After that experience, I planted the remaining cucumber seeds directly in one of our raised beds in late April. Most of those seeds sprouted within about a week and grew quickly. Now we have about 20 medium and small cucumbers (4″-8″) from about 20 plants. This is a photo of few of them.

Last weekend, I tried pickling one of our cucumbers in a simple brine solution of water, salt, sugar, and dill spice. I cooked the cucumber slices in the brine for about 15 minutes. They tasted as good as the dill pickles that are bottled and sold commercially. Next weekend, I am planning on pickling and canning the rest of our cucumbers.

August 01 2010 | Cucumbers and Eggplant and Tomatoes | 3 Comments »

Neon Eggplant

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This photograph shows our neon eggplant with a large purple fruit hanging on it. We are also growing millionaire and nadia eggplants. This is the second year we have grown eggplants in our vegetable garden, and I have been pleased with the harvest both years. Our eggplants are slow growers early in the season and don’t produce fruit until later than many of our other garden vegetables. But by August, when the summer heat really kicks in, our eggplants started growing faster and producing a decent amount of fruits.

Last weekend, my partner and I made Wolfgang Puck’s vegetable gratin recipe using our home grown tomatoes, eggplants, zucchini, thyme leaves, and onions. The rest of the ingredients we used in the recipe were store bought, including the mushrooms we added to the recipe. Even with the two of us working together, it took nearly three hours to make it. It takes a long time to fry all that zucchini and eggplant.

But the end product was absolutely delicious! This vegetable gratin recipe is one of my favorites. We have made this recipe several times in the past, and we both think that this time it tasted better than ever. I attribute that flavor in part to using mostly home grown produce. The eggplants we used were so fresh, because I picked them that day, and the neon eggplants had a nice creamy white interior. I picked the zucchinis only a few days before. And all of our home grown eggplants and zucchinis had very few of the scratches, blemishes, and wrinkled spots I often see on commercial produce.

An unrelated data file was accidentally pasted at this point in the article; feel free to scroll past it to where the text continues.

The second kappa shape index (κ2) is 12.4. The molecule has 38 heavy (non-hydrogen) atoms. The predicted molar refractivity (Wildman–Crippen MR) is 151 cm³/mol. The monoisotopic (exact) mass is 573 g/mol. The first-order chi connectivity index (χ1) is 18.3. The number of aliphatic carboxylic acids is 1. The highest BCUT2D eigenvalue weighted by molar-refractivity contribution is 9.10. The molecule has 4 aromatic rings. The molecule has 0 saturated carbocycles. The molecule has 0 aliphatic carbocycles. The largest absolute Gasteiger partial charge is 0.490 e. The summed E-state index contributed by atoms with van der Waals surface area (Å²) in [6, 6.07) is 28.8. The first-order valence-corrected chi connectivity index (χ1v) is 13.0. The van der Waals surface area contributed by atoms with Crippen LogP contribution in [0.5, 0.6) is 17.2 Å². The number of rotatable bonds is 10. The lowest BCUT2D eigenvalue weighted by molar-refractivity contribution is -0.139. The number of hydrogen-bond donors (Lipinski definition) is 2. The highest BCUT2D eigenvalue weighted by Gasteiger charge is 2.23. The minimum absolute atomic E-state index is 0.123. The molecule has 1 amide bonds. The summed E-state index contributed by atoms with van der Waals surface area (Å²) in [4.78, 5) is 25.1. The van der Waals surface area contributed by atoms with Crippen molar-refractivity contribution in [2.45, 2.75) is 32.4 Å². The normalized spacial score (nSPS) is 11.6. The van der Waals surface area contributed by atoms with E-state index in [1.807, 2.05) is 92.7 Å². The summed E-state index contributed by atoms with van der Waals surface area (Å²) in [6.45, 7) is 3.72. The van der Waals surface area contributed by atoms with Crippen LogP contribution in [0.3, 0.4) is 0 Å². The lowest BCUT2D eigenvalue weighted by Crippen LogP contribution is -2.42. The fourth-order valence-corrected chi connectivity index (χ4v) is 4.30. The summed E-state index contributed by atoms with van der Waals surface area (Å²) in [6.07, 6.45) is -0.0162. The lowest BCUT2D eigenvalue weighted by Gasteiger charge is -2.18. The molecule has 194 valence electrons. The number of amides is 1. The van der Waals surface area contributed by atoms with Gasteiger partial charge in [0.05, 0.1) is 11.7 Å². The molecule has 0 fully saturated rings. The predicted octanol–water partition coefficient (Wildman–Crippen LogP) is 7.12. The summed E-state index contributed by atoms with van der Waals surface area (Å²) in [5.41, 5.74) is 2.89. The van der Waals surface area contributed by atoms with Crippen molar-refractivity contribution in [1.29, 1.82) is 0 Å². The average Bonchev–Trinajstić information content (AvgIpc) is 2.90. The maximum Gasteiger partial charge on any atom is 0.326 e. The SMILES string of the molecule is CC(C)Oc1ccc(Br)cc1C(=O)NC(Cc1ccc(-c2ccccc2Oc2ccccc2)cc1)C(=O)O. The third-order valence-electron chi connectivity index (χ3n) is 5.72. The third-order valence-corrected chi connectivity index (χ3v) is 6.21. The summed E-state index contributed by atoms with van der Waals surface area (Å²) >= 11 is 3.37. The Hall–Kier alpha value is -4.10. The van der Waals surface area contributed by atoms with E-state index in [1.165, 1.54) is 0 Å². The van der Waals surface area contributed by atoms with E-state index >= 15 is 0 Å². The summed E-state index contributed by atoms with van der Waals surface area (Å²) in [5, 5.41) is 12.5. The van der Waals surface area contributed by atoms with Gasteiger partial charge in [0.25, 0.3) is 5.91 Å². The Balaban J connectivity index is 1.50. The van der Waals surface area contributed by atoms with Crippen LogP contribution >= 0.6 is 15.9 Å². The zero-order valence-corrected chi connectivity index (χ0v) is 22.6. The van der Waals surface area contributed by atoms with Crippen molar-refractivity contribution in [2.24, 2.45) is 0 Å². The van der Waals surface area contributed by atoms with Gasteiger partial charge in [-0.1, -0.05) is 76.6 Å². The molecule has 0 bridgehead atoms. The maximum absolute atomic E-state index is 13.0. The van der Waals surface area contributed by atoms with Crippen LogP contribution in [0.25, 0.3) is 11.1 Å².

August 30 2009 | Eggplant | No Comments »

Nadia Eggplant

This photograph is a picture of a Nadia black eggplant growing in our vegetable garden. It is finally producing eggplants, and the first one is almost ready to pick. I like these long narrow eggplant fruits, because they are easier to slice than the fat ones.

I planted this eggplant back in early July as a small transplant from a local nursery. This season is the first time that I have grown eggplant. So far, I am pleased at how easy they have been to grow. Although our eggplants have grown slowly for an annual, they are maintaining growth even now in October as the days shorten and the nighttime low temperatures cool off. The leaves of my tomato and zucchini plants are full of mildew right now, but the leaves of the eggplants are mildew free. And our eggplants are continuing to bloom and generate more fruit.

Last month, I harvested a few eggplant fruits from our other eggplants. The fruits had a fresh smell and a nice firmness to them that I have rarely seen in eggplants. They were also free of bruises and dents. We used them with our home grown zucchinis and tomatoes to make a tasty vegetable gratin.

October 11 2008 | Eggplant | No Comments »